You Can Hike To A 1950s Plane Wreck In Alaska’s Talkeetna Mountains
The Bomber Glacier is aptly named. It comes from the wreckage of a TB-29 Superfortress that crashed on the glacier at the end of a training mission in 1957, killing six of the 10 crewmembers. The airplane, strewn across the ice, has sat where it touched down for more than 60 years ago.
The Empty Houses That Foreign Aid Built
After the devastation of the 2004 tsunami, aid agencies promised to rebuild Indonesia “better.” Fifteen years later, their failures are all too obvious. The disaster hit Aceh the hardest. The evacuation buildings are unmistakably the shiniest features of the city’s newly built landscape.
Buy A Jumper, Adopt A Sheep From This Carbon-Negative Clothing Company
When customers buy a jumper from Sheep Inc., not only do they receive a high-quality product made from the merino wool of sheep from rural New Zealand, but they are also sent regular updates about the very sheep from which their jumper was made.
Is This A Chinese City In Malaysia?
Forest City is being built in the Malaysian state of Johor in the southern part of the country. Here, the Johore Strait acts as a natural border between Malaysia and the independent city-state Singapore. It is one of the most ambitious urban development projects currently underway. An entire new city built from scratch.
“Dominion”, How Animals Are Used And Abused By Humans
Dominion exposes the dark underbelly of modern animal agriculture, questioning the morality and validity of humankind’s dominion over the animal kingdom. While mainly focusing on animals used for food, it also explores other ways animals are exploited and abused by humans, including clothing, entertainment and research.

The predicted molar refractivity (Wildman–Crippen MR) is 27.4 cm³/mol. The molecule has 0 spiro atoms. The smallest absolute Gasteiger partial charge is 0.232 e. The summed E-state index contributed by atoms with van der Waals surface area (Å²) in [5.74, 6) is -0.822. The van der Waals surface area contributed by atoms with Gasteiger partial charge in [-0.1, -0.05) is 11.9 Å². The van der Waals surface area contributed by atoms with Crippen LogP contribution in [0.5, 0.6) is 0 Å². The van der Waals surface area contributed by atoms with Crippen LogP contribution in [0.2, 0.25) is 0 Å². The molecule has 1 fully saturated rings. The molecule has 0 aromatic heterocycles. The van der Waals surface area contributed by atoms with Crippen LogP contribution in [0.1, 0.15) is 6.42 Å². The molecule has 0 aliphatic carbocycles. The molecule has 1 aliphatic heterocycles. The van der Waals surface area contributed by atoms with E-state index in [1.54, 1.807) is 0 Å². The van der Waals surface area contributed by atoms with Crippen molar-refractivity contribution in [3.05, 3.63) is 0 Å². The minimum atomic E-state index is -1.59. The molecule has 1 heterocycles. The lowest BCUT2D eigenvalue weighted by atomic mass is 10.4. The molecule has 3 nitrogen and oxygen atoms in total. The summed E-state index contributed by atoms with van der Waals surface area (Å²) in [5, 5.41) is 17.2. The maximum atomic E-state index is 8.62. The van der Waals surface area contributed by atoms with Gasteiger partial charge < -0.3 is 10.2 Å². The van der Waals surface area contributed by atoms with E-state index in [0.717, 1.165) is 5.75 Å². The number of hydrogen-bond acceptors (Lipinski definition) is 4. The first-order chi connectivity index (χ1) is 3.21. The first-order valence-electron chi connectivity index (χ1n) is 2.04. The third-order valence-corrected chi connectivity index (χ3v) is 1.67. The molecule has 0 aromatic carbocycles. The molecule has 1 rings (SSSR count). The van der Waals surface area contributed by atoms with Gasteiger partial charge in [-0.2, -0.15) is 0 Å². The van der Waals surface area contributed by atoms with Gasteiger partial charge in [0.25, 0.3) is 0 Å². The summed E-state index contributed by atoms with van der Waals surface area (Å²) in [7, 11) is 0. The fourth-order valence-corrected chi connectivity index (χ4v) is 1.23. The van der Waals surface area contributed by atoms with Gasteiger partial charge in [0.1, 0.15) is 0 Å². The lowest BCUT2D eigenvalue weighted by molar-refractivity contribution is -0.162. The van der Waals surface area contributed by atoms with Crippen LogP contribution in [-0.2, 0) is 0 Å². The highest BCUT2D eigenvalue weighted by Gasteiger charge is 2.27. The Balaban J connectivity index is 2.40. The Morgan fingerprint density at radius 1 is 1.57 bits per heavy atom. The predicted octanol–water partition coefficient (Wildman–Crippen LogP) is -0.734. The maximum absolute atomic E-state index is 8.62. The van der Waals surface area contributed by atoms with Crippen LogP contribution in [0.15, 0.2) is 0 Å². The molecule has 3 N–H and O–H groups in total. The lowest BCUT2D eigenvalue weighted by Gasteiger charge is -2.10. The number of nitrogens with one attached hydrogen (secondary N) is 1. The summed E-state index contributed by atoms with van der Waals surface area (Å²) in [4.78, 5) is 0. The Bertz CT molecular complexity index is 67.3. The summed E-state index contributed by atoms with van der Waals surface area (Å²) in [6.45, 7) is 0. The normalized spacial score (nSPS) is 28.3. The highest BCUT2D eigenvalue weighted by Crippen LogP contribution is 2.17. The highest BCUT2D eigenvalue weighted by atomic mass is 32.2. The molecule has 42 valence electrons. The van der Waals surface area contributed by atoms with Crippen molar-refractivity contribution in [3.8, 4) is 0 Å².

The British Once Built A 1,100-Mile Hedge Through The Middle Of India
There was nothing charming about what the British built. It wasn’t meant to protect anything except imperial revenue. It grew along the Inland Customs Line, a bureaucratic barrier that the British created to impose a high salt tax on the people living on one side of the line—the relatively saltless one.
They Came From Outer Finland: The Town Where Everyone Saw UFOs
Photographer Maria Lax comes from a northern Finnish town where UFO sightings were common – so she set about looking for answers. “I’m from a small town in northern Finland surrounded by a vast, sparsely populated wilderness. Most pass through the town without ever knowing it was a hotspot for UFO sightings in the 1960s.”
In Search Of Russia’s Lost Gold
Before World War I, Russia possessed the third-largest gold reserve in the world, bested only by the US and France. During the Russian Revolution, the Bolsheviks captured the entirety of Tsar Nicholas II’s family gold reserve – or so they thought.
China’s Man-Made Forest In The Desert
In 1986, the city of Aksu in China’s Xinjiang Uygur Autonomous Region began an ambitious tree-planting project that looked to turn swaths of desert into forest. The result was over 13 million acres of green that became the Kekeya greening project.
When Antarctica Was Green
Before the start of the Eocene Epoch about 56 million years ago–Antarctica was still joined to both Australia and South America. And it turns out that a lot of what we recognize about the southern hemisphere can be traced back to that time when Antarctica was green.
The Last Ship To St. Helena, A Remote Island In The Atlantic
Every third week, a British Royal Mail ship begins its journey from Cape Town to Saint Helena, the remote island in the Atlantic where Napoleon was once in exile. Five days, with a northwesterly course, and only then do the sheer black cliffs appear in front of RMS St. Helena.